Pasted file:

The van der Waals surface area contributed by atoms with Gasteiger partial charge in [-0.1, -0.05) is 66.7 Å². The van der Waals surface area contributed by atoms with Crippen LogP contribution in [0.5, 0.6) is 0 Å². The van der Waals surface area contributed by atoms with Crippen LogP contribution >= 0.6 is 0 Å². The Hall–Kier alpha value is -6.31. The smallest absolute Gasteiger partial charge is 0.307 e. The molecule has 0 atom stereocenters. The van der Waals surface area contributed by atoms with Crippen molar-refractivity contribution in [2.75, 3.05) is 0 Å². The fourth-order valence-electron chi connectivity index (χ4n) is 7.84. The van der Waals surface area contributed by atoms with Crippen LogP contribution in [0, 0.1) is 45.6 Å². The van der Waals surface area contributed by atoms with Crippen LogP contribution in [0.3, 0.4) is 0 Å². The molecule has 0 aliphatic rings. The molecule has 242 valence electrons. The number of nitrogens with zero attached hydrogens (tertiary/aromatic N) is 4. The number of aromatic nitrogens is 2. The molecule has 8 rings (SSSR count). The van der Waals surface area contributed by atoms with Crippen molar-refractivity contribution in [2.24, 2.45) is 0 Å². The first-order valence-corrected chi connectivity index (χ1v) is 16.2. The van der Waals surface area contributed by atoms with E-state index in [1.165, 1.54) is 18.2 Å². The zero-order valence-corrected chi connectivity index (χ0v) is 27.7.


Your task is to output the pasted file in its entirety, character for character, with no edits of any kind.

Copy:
The van der Waals surface area contributed by atoms with Gasteiger partial charge in [-0.1, -0.05) is 66.7 Å². The van der Waals surface area contributed by atoms with Crippen LogP contribution in [0.5, 0.6) is 0 Å². The van der Waals surface area contributed by atoms with Crippen LogP contribution >= 0.6 is 0 Å². The Hall–Kier alpha value is -6.31. The smallest absolute Gasteiger partial charge is 0.307 e. The molecule has 0 atom stereocenters. The van der Waals surface area contributed by atoms with Crippen molar-refractivity contribution in [2.75, 3.05) is 0 Å². The fourth-order valence-electron chi connectivity index (χ4n) is 7.84. The van der Waals surface area contributed by atoms with Crippen LogP contribution in [0, 0.1) is 45.6 Å². The van der Waals surface area contributed by atoms with Crippen LogP contribution in [0.3, 0.4) is 0 Å². The molecule has 0 aliphatic rings. The molecule has 242 valence electrons. The number of nitrogens with zero attached hydrogens (tertiary/aromatic N) is 4. The number of aromatic nitrogens is 2. The molecule has 8 rings (SSSR count). The van der Waals surface area contributed by atoms with Crippen molar-refractivity contribution in [2.24, 2.45) is 0 Å². The first-order valence-corrected chi connectivity index (χ1v) is 16.2. The van der Waals surface area contributed by atoms with E-state index in [1.165, 1.54) is 18.2 Å². The zero-order valence-corrected chi connectivity index (χ0v) is 27.7.